The IEP Process : Part I
An Individualized Education Program (IEP) is a written statement of the educational program designed to meet a child’s individual needs. Every child who receives special education services must have an IEP. That’s why the process of developing this vital document is of great interest and importance to educators, administrators, and families alike. It examines the child’s present levels of academic achievement and functional performance, describing how the child is currently doing in school and how the child’s disability affects his or her involvement and progress in the general curriculum. In addition to this, it aims to set reasonable learning goals for a child and state the services that the school district will provide for the child.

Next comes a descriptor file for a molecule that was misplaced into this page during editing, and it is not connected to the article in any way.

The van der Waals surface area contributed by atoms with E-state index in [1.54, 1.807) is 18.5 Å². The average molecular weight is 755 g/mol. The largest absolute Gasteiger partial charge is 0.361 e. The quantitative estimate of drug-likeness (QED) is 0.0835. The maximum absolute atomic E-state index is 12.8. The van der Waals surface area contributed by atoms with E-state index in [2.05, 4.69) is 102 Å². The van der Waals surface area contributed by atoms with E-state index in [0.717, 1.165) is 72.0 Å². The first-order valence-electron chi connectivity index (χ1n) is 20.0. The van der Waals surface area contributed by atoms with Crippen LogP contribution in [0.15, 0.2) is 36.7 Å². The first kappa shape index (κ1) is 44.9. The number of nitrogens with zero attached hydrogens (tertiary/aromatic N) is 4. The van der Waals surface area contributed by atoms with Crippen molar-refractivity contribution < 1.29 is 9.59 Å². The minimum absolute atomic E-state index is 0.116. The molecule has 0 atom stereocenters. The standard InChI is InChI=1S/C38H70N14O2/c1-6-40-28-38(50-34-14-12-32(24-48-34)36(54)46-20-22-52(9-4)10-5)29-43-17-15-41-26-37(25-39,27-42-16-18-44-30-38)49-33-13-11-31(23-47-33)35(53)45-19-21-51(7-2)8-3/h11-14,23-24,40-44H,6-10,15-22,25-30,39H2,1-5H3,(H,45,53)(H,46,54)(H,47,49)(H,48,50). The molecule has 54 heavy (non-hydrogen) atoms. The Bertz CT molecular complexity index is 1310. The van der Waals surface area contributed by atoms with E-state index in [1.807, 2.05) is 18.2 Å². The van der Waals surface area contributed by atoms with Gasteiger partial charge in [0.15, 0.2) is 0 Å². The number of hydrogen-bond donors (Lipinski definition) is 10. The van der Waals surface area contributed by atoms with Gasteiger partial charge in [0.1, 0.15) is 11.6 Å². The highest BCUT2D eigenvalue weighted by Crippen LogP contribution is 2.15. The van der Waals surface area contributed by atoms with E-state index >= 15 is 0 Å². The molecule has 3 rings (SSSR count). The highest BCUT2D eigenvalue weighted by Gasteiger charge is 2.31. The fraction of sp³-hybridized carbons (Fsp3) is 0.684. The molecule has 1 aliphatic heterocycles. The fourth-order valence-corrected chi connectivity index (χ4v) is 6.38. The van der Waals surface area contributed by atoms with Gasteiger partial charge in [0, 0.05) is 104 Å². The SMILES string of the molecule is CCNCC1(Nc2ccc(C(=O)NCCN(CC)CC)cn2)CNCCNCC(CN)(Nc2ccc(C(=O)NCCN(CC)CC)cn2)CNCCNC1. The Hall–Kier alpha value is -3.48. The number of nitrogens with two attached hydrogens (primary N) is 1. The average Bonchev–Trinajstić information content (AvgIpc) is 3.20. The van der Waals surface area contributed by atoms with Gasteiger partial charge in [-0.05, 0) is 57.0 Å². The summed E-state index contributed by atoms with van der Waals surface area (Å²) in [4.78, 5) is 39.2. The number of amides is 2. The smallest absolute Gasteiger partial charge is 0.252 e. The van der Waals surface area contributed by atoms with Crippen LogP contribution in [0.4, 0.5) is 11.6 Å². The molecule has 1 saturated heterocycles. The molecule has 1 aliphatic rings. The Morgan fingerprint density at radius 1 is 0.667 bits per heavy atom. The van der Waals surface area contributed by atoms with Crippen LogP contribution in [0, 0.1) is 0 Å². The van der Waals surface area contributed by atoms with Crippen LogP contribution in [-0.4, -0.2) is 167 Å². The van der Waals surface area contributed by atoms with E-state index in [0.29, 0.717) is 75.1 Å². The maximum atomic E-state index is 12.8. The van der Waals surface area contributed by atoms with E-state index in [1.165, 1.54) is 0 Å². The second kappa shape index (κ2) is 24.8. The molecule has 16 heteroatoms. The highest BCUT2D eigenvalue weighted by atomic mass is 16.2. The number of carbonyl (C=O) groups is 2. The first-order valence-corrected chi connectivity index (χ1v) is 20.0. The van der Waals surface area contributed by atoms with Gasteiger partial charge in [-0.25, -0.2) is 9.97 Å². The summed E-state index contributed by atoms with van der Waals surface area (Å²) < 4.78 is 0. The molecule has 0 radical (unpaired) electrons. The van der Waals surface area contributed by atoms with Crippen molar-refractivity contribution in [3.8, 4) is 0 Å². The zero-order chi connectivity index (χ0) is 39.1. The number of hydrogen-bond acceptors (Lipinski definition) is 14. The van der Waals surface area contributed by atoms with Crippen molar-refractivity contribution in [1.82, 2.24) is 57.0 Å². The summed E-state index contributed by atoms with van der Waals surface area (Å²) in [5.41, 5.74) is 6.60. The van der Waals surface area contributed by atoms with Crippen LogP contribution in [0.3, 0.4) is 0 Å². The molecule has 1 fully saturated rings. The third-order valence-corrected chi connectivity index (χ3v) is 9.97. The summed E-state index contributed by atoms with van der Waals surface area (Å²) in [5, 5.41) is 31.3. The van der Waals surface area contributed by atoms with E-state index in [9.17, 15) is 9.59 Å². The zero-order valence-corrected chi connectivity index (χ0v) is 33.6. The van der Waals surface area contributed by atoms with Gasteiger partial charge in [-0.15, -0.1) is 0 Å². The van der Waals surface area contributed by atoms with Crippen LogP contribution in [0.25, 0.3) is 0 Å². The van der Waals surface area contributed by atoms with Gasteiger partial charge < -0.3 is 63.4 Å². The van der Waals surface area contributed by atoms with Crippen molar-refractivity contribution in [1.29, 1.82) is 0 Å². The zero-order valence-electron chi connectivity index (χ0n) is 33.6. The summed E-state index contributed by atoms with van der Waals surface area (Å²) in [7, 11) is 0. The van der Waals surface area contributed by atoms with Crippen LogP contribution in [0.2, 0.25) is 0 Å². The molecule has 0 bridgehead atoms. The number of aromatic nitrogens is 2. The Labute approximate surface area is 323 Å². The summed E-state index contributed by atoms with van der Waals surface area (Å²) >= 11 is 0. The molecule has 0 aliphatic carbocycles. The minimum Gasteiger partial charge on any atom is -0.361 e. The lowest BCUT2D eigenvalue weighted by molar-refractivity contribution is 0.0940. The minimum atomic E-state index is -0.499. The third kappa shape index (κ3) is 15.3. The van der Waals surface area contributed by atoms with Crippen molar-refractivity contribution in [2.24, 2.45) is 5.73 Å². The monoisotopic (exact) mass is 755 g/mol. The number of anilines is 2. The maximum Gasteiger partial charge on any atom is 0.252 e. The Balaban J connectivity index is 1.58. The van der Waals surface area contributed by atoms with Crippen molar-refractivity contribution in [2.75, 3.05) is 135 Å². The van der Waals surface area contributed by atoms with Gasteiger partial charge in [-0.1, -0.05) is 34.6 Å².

The IEP is developed by a team of individuals that includes key school staff and the child’s parents. The team meets, reviews the assessment information available about the child, and designs an educational program to address the child’s educational needs that result from his or her disability. Students can be part of the team as well. IDEA actually requires that the student be invited to any IEP meeting where transition services will be discussed. These are services designed to help the student plan for his or her transition to adulthood and life after high school. The following video gives some specifics on who you’ll find on an IEP team.